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‘Keeping Birth Normal’: Exploratory evaluation of a training package for midwives in an inner-city, alongside midwifery unit

Walker, S., Batinelli, L., Rocca-Ihenacho, L. & McCourt, C. (2018). ‘Keeping Birth Normal’: Exploratory evaluation of a training package for midwives in an inner-city, alongside midwifery unit. Midwifery, 60, pp. 1-8. doi: 10.1016/j.midw.2018.01.011


to gain understanding about how participants perceived the value and effectiveness of ‘Keeping Birth Normal’ training, barriers to implementing it in an along-side midwifery unit, and how the training might be enhanced in future iterations.

exploratory interpretive.

inner-city maternity service.

31 midwives attending a one-day training package on one of three occasions.

data were collected using semi-structured observation of the training, a short feedback form (23/31 participants), and focus groups (28/31 participants). Feedback form data were analysed using summative content analysis, following which all data sets were pooled and thematically analysed using a template agreed by the researchers.

We identified six themes contributing to the workshop's effectiveness as perceived by participants. Three related to the workshop design: (1) balanced content, (2) sharing stories and strategies and (3) ‘less is more.’ And three related to the workshop leaders: (4) inspiration and influence, (5) cultural safety and (6) managing expectations. Cultural focus on risk and low prioritisation of normal birth were identified as barriers to implementing evidence-based practice supporting normal birth. Building a community of practice and the role of consultant midwives were identified as potential opportunities.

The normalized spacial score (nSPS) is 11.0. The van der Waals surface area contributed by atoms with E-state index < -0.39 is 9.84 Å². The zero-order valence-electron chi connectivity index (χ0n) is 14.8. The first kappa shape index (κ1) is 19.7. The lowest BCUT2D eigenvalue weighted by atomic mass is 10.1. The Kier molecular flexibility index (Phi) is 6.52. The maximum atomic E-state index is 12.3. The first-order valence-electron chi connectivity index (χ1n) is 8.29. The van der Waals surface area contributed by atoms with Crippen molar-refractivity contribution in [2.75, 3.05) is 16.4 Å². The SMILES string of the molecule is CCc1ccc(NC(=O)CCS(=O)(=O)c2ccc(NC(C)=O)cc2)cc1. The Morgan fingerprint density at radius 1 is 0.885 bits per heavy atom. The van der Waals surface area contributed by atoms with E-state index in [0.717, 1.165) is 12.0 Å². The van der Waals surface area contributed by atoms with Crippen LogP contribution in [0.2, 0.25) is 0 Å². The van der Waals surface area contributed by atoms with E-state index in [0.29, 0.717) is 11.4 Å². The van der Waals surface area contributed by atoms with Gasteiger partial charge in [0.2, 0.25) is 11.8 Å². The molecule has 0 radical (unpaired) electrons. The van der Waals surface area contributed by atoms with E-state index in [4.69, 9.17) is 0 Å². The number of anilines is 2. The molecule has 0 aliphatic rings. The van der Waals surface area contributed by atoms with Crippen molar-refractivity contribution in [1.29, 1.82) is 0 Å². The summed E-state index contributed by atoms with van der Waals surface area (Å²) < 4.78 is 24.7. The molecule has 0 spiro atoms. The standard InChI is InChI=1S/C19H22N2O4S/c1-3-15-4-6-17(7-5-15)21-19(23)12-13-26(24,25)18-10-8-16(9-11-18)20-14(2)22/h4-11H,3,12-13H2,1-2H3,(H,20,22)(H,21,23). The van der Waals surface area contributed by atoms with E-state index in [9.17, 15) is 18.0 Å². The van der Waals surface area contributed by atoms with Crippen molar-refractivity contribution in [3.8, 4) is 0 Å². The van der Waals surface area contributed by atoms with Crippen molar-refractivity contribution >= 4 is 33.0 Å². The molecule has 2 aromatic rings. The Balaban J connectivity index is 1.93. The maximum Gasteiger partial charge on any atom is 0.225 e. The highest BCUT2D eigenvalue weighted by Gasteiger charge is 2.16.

Key conclusions and implications for practice
a review of evidence, local statistics and practical skills using active educational approaches was important to this training. Two factors not directly related to content appeared equally important: catalysing a community of practice and the perceived power of workshop leaders to influence organisational systems limiting the agency of individual midwives. Cyclic, interactive training involving consultant midwives, senior midwives and the multidisciplinary team may be recommended to be most effective.

Publication Type: Article
Additional Information: © 2018, Elsevier. This manuscript version is made available under the CC-BY-NC-ND 4.0 license
Publisher Keywords: Birth centres, Consultant midwives, Evaluation, Models of care, Normal birth, Training
Departments: School of Health & Psychological Sciences > Midwifery & Radiography
SWORD Depositor:
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Text - Accepted Version
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